Telling minority groups to go somewhere else if they don’t like it here has long been part of the racist agenda perpetuated by the fascist British National Party (BNP) that says that these people might be born and bred in the UK, but they’ll never be truly British.

That might be part of the problem, but it's not really the problem, or at least it's a very weak way of phrasing it. Government investment in British firms has long been part of the BNP racist agenda, but no-one would reasonably suggest that that's a reason to stop doing it. Liddle has some easy fun on this account:

And here’s the justification for the sacking: one commentator, Sunny Hundal, said that telling black people to clear off “has deep associations with BNP language and terminology”. Another said: “We have heard similar comments from racists.” So in fact nobody suggested that McGrath had been racist – he clearly hadn’t – merely that racists had said the same sort of thing in the past. So now you can be done not for being racist per se, but for saying things that aren’t actually racist but that people who are known to be racist might have said. Bizarre.

Hundal tries to refute all this by pointing out that he was saying something that echoed the BNP and that racist narratives matter, and they do, but this seems to me to miss the important point, which is that McGrath didn't deny the basic premise! I mean come on: Journalist suggests that Johnson will make old black folk leave the country, Mayor's aide says that's fine by him? The way the aide chose to phrase that sentiment is not the big story here. The story is that he's done nothing to deny the suggestion that Johnson's policy agenda is racist. This should have triggered off a round of folk looking to put some meat on the bones, digging up various Johnson policy statements and taking them apart to see whether the dots joined up into some sort of stealth immigration policy, which could then be used to beat him every time he tried to sneak through policies that seemed to work against minorities. The point would be to try and make any covert racism explicit, and racist narratives may be a part of that picture, but they aren't the whole thing. If there's any of that around, I've not been able to find it.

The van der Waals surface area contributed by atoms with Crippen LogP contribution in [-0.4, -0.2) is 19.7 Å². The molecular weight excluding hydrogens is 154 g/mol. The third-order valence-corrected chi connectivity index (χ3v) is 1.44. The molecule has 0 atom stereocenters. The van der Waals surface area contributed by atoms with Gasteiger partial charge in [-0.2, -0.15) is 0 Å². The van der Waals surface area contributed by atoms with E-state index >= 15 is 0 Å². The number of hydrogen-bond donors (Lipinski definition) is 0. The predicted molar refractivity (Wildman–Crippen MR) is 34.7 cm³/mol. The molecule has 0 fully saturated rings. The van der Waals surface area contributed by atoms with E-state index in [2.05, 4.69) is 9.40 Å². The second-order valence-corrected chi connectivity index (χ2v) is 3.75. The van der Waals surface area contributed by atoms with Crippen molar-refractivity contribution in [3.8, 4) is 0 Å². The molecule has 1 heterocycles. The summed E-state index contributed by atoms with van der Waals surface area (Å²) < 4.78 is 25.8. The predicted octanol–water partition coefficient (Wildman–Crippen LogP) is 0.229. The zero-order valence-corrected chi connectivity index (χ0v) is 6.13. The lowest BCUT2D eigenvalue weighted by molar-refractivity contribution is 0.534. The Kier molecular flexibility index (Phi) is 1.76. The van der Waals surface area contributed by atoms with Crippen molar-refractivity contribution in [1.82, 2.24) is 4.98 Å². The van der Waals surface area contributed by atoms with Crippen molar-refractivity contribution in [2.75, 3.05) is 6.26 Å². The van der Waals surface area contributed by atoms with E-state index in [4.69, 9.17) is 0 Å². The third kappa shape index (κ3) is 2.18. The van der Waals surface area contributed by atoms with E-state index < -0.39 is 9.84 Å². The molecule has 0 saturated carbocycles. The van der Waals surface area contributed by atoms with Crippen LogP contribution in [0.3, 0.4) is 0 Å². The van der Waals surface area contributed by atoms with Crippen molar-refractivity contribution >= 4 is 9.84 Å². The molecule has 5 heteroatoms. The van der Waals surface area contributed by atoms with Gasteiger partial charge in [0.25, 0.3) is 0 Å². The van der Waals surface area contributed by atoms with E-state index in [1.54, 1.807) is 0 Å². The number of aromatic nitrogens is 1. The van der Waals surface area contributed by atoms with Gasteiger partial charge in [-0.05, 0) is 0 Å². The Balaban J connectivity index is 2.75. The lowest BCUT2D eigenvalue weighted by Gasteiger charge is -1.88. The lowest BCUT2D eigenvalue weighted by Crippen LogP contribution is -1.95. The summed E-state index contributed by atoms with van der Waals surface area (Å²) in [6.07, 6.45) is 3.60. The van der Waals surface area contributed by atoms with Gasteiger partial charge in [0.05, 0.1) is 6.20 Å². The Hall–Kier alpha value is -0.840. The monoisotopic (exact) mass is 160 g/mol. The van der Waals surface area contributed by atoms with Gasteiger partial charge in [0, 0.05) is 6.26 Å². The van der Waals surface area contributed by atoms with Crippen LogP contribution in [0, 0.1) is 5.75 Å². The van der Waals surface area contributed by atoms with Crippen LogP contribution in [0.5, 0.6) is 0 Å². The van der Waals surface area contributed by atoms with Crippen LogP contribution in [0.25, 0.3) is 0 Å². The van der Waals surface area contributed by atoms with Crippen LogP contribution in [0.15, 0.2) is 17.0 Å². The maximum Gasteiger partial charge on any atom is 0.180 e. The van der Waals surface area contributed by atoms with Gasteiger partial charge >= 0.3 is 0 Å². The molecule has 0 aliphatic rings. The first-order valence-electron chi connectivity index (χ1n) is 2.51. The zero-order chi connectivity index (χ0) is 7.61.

More generally, I think Liddle's on strong ground when he argues that the concern with what people say is coming at the expense of what they do, although I disagree with him in thinking that this is something that hurts socially conservative politics. By focusing on the rhetorical aspects of policy, people who focus on anti-racist narratives can end up working as a fairly effective vetting office for making sure that racist sentiment doesn't slip out. The last line of Marc Wadsworth's original piece about McGrath illustrates the point nicely:

Curtly, [McGrath] added: “I get where you are on the radar, sunshine.” Again, not a politically correct thing to say to a Black person. But, hey, these Tories have not yet been running the show in London for a 100 days. They will have to learn quicker than the London traffic or fall on their sword.

If the plan is just to teach the Tories how to disguise their racist polices better, then anti-racist campaigning in the UK is in a pretty fucked-up state.


Anonymous Anonymous said...

I hate Sunny Hundal he is a bullying thug. I hate his guts he does nothing for the left he spends most of his time arguing for the fucking tories he is a cunt. A secrety tory conspiracy. I do not mind tories but not cunts wlike him who pretend to be left wing thet snide two faced wanker.

28 August, 2008 17:14